Social media advertising provides great examples of how to use both demographic and psychographic segmentation with its audience targeting tools. For example, a brewery wants to run an ad for its taproom featuring location and operating hours for potential customers who don’t know about the brand. They can tailor their ad audience by setting an age gate of 21+ and a geographic area within five miles of their taproom to attract more foot traffic. That’s demographic data. But they can go even further to reach more potential customers by adding interests or hobbies to zero in on the audiences that fit their brand personality. Let’s say the brand resonates well with sports fans and the brewery shows a lot of sporting events. Adding psychographic elements like an interest in professional or collegiate sports to your audience segment ensures that your taproom ad is also shown to those who have an interest in sports.

Let Captions Be Your Superpower

Your social media captions can captivate, intrigue, and engage your audience. One of the best ways to reach new audiences with your social media content is to write better captions. While photos and videos will make someone stop scrolling, the caption will keep them engaged.

Here’s how to write a great caption in three simple steps:

  1. Create a Hook – Your first sentence should grab the reader’s attention. An effective way to do this is to write a caption that’s relatable or celebratory, like announcing some news, posing a question, or expressing an emotion.
  2. Create the Body – This section should inform, entertain, educate, or inspire the reader, and should also be a relevant follow up to your hook with supporting details
  3. Provide a Call to Action (CTA) – Your reader can only engage with your post if you tell them what to do with it. CTA examples include statements like, “Click the link in our bio to buy tickets” or “Tag a friend who you want to grab a beer with.”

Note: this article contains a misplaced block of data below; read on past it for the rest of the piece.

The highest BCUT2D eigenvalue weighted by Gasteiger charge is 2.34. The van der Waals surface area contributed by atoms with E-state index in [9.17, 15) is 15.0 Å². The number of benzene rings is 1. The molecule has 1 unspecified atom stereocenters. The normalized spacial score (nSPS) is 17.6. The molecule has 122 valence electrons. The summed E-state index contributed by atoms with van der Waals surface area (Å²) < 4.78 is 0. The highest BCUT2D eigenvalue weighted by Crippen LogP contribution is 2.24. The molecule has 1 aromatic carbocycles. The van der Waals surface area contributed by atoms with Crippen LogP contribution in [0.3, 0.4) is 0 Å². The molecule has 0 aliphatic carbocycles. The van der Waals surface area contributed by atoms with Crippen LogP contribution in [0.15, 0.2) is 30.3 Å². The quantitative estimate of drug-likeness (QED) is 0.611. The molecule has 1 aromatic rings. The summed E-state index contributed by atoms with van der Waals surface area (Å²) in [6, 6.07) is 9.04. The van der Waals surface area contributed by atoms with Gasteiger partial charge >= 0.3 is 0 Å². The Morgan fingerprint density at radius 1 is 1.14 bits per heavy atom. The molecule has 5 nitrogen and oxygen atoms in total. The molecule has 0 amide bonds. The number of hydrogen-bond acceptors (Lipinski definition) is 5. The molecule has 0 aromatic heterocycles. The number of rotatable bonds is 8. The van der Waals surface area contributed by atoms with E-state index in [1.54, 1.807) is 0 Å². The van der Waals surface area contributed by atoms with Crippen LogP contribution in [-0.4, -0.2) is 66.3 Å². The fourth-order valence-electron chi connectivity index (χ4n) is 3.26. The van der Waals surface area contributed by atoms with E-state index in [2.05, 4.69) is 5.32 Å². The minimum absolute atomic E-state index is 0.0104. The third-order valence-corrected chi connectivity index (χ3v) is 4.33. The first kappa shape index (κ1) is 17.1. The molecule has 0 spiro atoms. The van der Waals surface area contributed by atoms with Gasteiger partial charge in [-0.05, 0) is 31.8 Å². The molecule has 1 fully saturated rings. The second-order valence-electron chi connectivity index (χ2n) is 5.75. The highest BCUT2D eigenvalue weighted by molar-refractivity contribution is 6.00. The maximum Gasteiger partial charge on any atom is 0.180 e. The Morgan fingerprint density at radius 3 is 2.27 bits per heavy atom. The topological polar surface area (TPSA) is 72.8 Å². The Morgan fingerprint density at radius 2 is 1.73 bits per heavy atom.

Using hashtags in your captions is another way to connect with more customers through social media. Just as keywords direct fans to your website through search engines, hashtags allow new audiences to find you on social media. Effective hashtags should be relevant to your brand, but also accessible for multiple types of audiences. This will ensure that you’re reaching the widest scope of potential customers with your content.

To make sure your hashtag is accessible to all, use CamelCase, which is the practice of writing phrases without spaces and capitalizing the first letter of each word. Using CamelCase for social media hashtags allows screen readers to distinguish your hashtags for visually impaired audiences.

If you’re struggling to figure out what hashtags to use for your brand, simply group them into three buckets—broad, narrow, and specific. When using hashtags, make sure you include a broad description of the products you sell or the services you provide, such as #CraftBeer or #Brewery; a narrower set of descriptors, such as #DenverCraftBrewery or #ColoradoCraftBeer; and finally, include a set of specific descriptors (like beer names or interests), such as #PlinyTheElder or #BeerForCamping.

Engage Your Team

Engaging your team on your social media helps develop and personalize your employer brand, which is the way you present your business as a potential employer and the values you share with members of your audience who may be prospective employees. Celebrating members of your staff on social media helps show appreciation for your employees while highlighting your values. Teams are made up of individuals that all have their own networks, interests, and activities. By featuring them on your social networks, you can extend your reach into their audience and beyond. If each person on your team uses their personal social media to share with three more people that they regularly interact with who then share with three more people, you have a much larger network with an increasing variety of people.

screenshot of allagash chili cookoff social media post

When featuring your employees on your social channels, let your team members show their personalities. Businesses are reflective of both the leadership and the team. You will find that your team members are passionate about different topics, whether it’s the environment, diversity, justice, sports, or the arts—encourage them to think of ways of integrating these passions into their jobs and ultimately into your brewery’s social media.

Research and experience show that we all have our own biases and those often extend to your social media managers. The content they create and post are reflections of that fact. Having a social media policy about what is posted, who is reflected, the type of voice to use, and what is not allowed on the business profile, etc. is important so anyone could step in and the same type of content would be put out there—because your social media accounts should reflect the brewery’s look and feel, not just one individual.

By following these tips, you can extend your reach beyond your current audience and connect with other beer-loving people in your area.

Because Your Business is More than the Liquid.

Get news, resources, tools, and more to help your team THRIVE.